"A sensitive, enlightening look at grief"Hillary Qui with permission for Varsity

In Toni Renz’s Swear It On His Graves, Ada and Chris – wife and brother of the recently deceased Matt – steal his corpse and travel to a remote Scottish island to fulfil his lifelong wish. Matt wanted to become a ‘bog body’, a corpse preserved for generations in the acidic conditions of a peat bog. The process of doing so leads to revelations about Matt and about the workings of remembrance and grief themselves.

“A palpable sense of something left unsaid, which they masterfully portrayed, drove the play.”

Huge credit needs to go to Coco Lefkow-Green (Ada) and Alex Thompson (Chris). Aside from Chris’ eulogy of Matt (beautifully delivered by Thompson), the play consisted entirely of conversations between the two. To a basic point, both actors knew their parts very well and the performance went off without a hitch. Their chemistry was also immaculate; they managed to convey both the mutual compassion that grief encouraged in their characters, and the tension between them, rooted in Ada’s secrecy. A palpable sense of something left unsaid, which they masterfully portrayed, drove the play. Also, in some post-show sleuthing, I discovered that they were both putting on Scottish accents, which were flawless.

I would love to see how both performances develop by their final performance on Saturday. My one complaint was that, in the more emotionally fraught moments, Thompson and Lefkow-Green could have given even more. I mean this literally in the sense that they could have spoken with more intensity; the most effective moment of the climactic scene came when Ada dropped a spade, and I found myself wishing that they would match that level of noise with their own voices.

“At times, too, the play needed to trust the strength of its own basis a little more.”

At times, too, the play needed to trust the strength of its own basis a little more. Both Ada and Chris constantly reiterated the facts of the story: stock phrases such as “Matt is dead!” and “why are we doing this!” came up in what felt like every conversation, in a manner that lessened, rather than enhanced, the effect of these points. As a play, Swear It On His Graves is largely realist, so to sell the authenticity of Ada and Chris’ interactions it could have done with more wide-ranging conversations between them. This is not to suggest that the fact of the characters’ preoccupation with Matt’s death was unrealistic – story-wise, it made total sense – but that that preoccupation would have, at points, been better sold by implication. A confidence from Renz in the ability of their audience to read into their otherwise excellent writing would have made Ada and Chris’ interactions all the more believable.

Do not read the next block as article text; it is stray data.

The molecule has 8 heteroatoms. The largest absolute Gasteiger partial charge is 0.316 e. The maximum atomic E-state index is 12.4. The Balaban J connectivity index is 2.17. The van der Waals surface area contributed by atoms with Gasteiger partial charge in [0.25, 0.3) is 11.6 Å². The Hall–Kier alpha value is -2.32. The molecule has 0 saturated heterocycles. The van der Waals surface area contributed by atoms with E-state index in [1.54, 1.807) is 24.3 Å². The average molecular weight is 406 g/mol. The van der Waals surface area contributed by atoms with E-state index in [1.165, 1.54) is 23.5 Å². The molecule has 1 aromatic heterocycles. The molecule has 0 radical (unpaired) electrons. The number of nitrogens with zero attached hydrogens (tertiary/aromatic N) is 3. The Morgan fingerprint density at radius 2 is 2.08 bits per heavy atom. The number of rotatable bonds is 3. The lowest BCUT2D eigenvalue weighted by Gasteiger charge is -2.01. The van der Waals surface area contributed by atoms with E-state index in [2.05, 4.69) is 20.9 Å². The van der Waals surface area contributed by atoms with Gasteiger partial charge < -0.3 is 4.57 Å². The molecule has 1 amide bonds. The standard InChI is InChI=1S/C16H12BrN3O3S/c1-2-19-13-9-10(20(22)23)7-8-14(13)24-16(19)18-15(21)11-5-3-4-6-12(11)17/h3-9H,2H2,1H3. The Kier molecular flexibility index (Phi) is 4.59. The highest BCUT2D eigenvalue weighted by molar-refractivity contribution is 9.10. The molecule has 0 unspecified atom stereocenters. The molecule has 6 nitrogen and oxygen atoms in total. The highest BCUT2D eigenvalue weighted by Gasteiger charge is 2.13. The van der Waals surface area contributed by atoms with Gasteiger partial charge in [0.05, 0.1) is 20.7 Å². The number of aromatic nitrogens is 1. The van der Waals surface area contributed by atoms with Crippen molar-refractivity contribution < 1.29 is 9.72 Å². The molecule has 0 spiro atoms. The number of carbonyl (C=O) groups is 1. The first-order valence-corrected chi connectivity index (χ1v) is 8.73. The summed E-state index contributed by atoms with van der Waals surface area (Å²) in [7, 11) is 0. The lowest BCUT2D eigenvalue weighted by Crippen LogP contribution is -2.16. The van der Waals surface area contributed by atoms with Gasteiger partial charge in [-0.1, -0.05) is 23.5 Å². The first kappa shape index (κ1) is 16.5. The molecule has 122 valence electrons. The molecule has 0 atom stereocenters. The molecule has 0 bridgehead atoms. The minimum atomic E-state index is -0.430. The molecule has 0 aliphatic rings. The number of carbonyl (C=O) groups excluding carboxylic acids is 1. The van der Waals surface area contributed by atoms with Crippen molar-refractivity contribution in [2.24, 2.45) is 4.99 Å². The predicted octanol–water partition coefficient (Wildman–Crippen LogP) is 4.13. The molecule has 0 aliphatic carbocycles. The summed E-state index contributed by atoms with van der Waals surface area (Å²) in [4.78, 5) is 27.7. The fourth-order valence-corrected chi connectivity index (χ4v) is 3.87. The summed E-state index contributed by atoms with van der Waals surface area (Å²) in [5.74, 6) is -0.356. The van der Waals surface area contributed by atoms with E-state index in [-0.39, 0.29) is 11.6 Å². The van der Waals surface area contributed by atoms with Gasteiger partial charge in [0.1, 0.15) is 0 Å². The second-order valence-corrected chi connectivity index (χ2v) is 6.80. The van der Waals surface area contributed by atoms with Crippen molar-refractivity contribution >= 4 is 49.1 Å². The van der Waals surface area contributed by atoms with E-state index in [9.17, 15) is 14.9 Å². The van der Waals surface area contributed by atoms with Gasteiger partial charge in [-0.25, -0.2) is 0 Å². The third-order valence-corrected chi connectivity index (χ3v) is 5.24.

Mountain View

Picking up the pieces of One and a Part

This, though, was my only qualm with Renz’s writing. Otherwise, I found the premise intriguing, the pacing well done and the dialogue subtly witty, in that strange manner that only grief encourages. An exchange about freezers succumbing to peer pressure was especially endearing, with Thompson capturing the humour in Chris’ deliberately unfunny observations. I would also like to briefly commend the communication of Matt’s transness; Renz made it a subtle fact of his character (in one reference to his scars, and another to a disapproving relative) rather than a plot point, a masterclass in positive casual representation.

Swear It On His Graves ultimately refuses to be bogged down by its subject matter (excuse the pun). Neither overly depressing nor overly flippant, it is a sensitive, enlightening look at grief.

Swear It On His Graves is running until Saturday 10 February at the Corpus Playroom.